Jeanne Matthews is the author of the Dinah Pelerin international mysteries published by Poisoned Pen Press. Like her amateur sleuth, Jeanne was born with a serious wanderlust. Originally from Georgia, she enjoys traveling the world and learning about other cultures and customs, which she incorporates into her novels. She currently lives in Renton, Washington with her husband who is a law professor. Where the Bones Are Buried, the fifth book in the series, is in bookstores now . You can learn more about Jeanne’s books at http://www.jeannematthews.com.
There’s a line from an old Paul Simon song The Boxer, which sums up the problem of bias in a few short words. “A man hears what he wants to hear and disregards the rest.” In psychological lingo, it’s called confirmation bias. People tend to interpret events and information in a way that confirms what they already believe, and view the world through the lens of their preconceived opinions and expectations.
The police are often accused of confirmation bias. They form an opinion about whodunnit and stick to their guns regardless of contradictory witness testimony. Prosecutors build their case and, even when confronted with exculpatory evidence, refuse to acknowledge error. During voir dire, jurors must deny any prejudice or predilection that would prevent them from rendering a fair verdict. Of course, many of our biases are subconscious. We may be unaware of a subliminal predisposition to believe an attractive person with an appealing smile, and disbelieve an ugly cuss with a sweaty demeanor. Inherent assumptions and first impressions are hard to overcome. Studies have shown that once a person has formed his or her hypothesis, whatever evidence follows – regardless how flimsy – serves to substantiate that original hypothesis. Presented with a range of ambiguous statements, we latch onto those that reinforce our preconceptions.
In A Scandal in Bohemia, Sherlock Holmes weighs in on the subject of bias. “It is a capital mistake to theorize before one has data. Insensibly, one begins to twist facts to suit theories, instead of theories to suit facts.” The crime drama TV series “True Detective” offers another warning against getting carried away by theory ahead of the facts. Detective Rust Cohle is laying out a profile of the murderer based on books he’s read on metapsychosis. His partner Marty Hart asks, “Do you have a chapter in one of those books on jumping to conclusions? You attach an assumption to a piece of evidence, you start to bend the narrative to support it and prejudice yourself.”
If more real-life detectives thought like fictional detective Marty Hart, there’d be fewer miscarriages of justice. But the creators of fictional detectives have an entirely different objective. It’s our job to bend the narrative so as to induce confirmation bias. We want our readers to jump to the wrong conclusion, make false assumptions, and fall for the lies that spill out of the mouths of our characters, some of whom we favor with appealing smiles and airtight alibis. Others, we handicap with shifty eyes and no way to account for their whereabouts at the time of the murder.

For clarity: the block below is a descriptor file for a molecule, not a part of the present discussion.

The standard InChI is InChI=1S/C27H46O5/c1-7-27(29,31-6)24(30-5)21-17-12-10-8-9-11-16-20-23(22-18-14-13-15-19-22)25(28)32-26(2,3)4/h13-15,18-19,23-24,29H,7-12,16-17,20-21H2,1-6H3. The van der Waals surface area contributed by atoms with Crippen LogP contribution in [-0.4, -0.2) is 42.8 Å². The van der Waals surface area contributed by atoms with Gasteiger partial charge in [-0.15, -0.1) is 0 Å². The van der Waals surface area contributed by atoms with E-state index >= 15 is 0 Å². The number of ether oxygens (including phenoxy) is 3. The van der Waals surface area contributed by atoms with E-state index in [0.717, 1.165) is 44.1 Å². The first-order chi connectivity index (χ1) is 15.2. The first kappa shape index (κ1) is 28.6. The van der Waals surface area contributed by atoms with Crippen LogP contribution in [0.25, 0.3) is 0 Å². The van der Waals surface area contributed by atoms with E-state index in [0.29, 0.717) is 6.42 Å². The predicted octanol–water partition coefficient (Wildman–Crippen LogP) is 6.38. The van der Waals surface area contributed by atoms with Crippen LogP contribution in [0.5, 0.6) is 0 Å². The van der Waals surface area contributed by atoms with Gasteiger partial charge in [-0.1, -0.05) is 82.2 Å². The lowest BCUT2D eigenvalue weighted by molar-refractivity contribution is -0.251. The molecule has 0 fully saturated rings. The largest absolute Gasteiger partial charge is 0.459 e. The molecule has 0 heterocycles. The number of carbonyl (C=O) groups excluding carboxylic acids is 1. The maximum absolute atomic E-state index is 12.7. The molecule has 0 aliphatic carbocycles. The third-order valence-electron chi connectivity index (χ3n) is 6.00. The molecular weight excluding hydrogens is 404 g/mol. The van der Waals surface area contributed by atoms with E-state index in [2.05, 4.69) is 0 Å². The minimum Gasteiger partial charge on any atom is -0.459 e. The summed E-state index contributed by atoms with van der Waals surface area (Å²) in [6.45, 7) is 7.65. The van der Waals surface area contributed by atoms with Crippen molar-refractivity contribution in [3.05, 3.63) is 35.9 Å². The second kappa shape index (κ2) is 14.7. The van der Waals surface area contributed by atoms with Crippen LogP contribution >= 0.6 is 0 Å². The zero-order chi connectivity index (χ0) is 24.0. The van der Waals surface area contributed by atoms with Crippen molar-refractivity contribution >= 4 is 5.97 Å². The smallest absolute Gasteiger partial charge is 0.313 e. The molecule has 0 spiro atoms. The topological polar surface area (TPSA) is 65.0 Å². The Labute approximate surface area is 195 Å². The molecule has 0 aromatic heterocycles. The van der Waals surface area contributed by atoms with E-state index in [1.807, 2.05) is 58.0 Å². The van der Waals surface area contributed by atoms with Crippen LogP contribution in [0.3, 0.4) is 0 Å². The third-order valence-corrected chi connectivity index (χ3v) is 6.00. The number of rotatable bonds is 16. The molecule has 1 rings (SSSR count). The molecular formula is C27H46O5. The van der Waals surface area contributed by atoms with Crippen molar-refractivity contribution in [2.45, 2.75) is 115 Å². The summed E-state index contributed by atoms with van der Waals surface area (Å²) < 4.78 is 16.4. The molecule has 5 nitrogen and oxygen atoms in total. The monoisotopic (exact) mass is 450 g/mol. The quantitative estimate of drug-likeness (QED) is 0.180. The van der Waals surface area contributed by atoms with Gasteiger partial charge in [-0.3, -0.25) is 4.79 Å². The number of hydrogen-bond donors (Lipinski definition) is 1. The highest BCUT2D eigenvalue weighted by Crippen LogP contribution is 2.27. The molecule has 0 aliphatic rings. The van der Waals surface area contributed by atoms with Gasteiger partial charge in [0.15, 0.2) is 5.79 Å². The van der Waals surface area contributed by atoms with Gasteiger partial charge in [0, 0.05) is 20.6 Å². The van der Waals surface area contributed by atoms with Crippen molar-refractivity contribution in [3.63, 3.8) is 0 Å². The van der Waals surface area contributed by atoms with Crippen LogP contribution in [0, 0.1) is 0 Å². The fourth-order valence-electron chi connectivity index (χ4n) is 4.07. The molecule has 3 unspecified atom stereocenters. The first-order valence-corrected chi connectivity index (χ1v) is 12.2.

Both the reader and the detective have to start with some idea of what happened, however tentative or preliminary, and first impressions are the obvious starting point. How does the sleuth react to the suspects initially? Do particular attitudes or mannerisms irritate, or charm? What hinky stories do the characters tell? The investigation proceeds and more facts are gathered, but facts are subject to a variety of interpretations. The reader’s ideas tend to coincide with those of the protagonist, and the protagonist thinks what the author wants her to think. With their thumbs on the scale, writers encourage their readers to ascribe greater weight to some facts, and ignore or dismiss others. We give our brilliant detective hunches. We plant misleading clues to incriminate the innocent, and we permit the guilty to get away with their lies until the final chapter.
The challenge for the writer is to sprinkle in facts that are consistent with the guilt of more than one suspect. The reader may focus on the facts as they apply to one character, but at the time of disclosure, the detective shows how those same facts point inescapably to the real murderer.
All human beings have certain expectations that color their judgment, expectations based on their life experiences and the laws of probability. It would be unrealistic if our fictional sleuths had none at all. My main character Dinah Pelerin has never had an easy time sorting lies from truth, and in Where the Bones Are Buried, that job becomes nearly impossible when her Seminole mother becomes the prime suspect in the murder and scalping of a man who’s been blackmailing her. Her alibi doesn’t hold water and when Dinah tries to question her, her eyes slide suspiciously to the side. In spite of the woman’s habitual inventions and evasions, I’ve predisposed Dinah to believe her. But when a second murder occurs, Dinah can no longer afford to believe only what she wants to believe. She has to come to terms with the fallibility of bias and see all of the suspects as they truly are – even the one with whom she shares her DNA.
The writer has an obligation to play fair and give her readers the opportunity to guess the murderer. That doesn’t mean we don’t try like crazy to manipulate their expectations and surprise them. A lot of readers enjoy that feeling of self-congratulation they get when they find out they’ve guessed right. I think it’s a bigger kick to discover you’ve been had.